Then you want to cancel your active test:

ByteBlower Endpoints can be canceled remotely since version 2.19.0.

You can now choose if you want the ByteBlower Endpoint to

  • keep contact with its MeetingPoint at regular intervals ("Heartbeating Mode")
  • remain completely silent ("Silent Mode")

Every heartbeat signal is an opportunity to exchange information. This way, a command can be sent to each ByteBlower Endpoint to cancel the running scenario.

Heartbeating Mode

  • In the GUI, you can configure this here, under File>Project Properties>Scenario:

    When enabled, you you can cancel tests from within your GUI. 
  • In the API, you can configure this by using the ScenarioHeartbeatIntervalSet command on a ByteBlower Endpoint.  It has one argument, representing the interval in nanoseconds.

Silent Mode

For some tests, it is crucial that the configured test traffic is the only network traffic. 

  • In the GUI, you can configure this here, under File>Project Properties>Scenario:
  • In the API this is the default behavior.

Old versions

In old ByteBlower Endpoints, with a version before 2.19.0, the app stopped heartbeating to the Meeting Point while a test scenario was running. While running a test, all ByteBlower Endpoints went into "Silent Mode".
This behavior was chosen because it often is undesired to have additional management traffic on top of the actual test traffic.

The downside of this is that you have to wait until the end of the test until the Wireless Endpoint becomes reachable again. So, you can not cancel such a test remotely.
If you want to cancel the test, you have to walk to each Wireless Endpoint, and push the "Abort" button.


In this knowledge base article, we describe how to setup your first test using ByteBlower and ByteBlower Wireless Endpoints. We assume the ByteBlower server is already configured and can run wired tests. A simple back to back test is a good start.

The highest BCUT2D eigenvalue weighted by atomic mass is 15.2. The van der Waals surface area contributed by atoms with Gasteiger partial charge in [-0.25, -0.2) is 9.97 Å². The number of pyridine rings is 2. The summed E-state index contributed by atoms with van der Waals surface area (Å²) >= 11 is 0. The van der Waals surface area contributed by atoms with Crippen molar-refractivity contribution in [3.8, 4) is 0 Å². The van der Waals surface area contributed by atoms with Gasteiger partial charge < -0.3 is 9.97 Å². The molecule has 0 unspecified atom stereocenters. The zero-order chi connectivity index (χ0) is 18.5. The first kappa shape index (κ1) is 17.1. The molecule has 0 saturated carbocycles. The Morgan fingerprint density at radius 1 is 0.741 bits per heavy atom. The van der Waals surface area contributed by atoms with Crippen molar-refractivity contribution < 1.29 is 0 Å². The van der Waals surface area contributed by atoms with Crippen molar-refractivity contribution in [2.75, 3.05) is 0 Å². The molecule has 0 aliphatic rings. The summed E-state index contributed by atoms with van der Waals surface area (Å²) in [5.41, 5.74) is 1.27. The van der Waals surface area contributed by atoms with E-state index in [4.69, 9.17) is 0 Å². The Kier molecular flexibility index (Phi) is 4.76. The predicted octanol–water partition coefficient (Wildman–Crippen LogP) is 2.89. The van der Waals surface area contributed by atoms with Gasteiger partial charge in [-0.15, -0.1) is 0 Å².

The next step  is then testing the wireless network, such as an access point. For the ease of reading, we'll use the situation as shown below:

General topology

The upper left corner shows the host computer running either the ByteBlower GUI or API. This machine is able to connect with the ByteBlower server, running both the server software and Meeting Point. On the right you have a typical wireless setup: a wireless access point or home gateway including a wireless access point and one or more ByteBlower Wireless Endpoints installed on mobile devices or laptops, ….

Before you can use a ByteBlower Wireless Endpoint, you need to register the device at a Meeting Point. This article will give an overview of the possible configurations and solutions to configure a ByteBlower server and the implications for the Meeting Point and Wireless Endpoints.

Before we continue, it is important to understand the purpose of the ByteBlower Meeting Point. The Meeting Point is the glue between the ByteBlower GUI or API and the ByteBlower Wireless Endpoints. The GUI never talks directly to an endpoint, it goes through the Meeting Point. This is a daemon running on a ByteBlower server independent from the ByteBlower server daemon. It keeps a list of the available devices, the state of the devices and translates the command from the user to a device specific scenario. It will also collect the results after a run and present them to the user.

The steps below explain how to lay out the network. They are very conceptual, you might need to work together with IT on how to implement them. Configuring the management address on a ByteBlower server is rather easy. It's explained in the link below.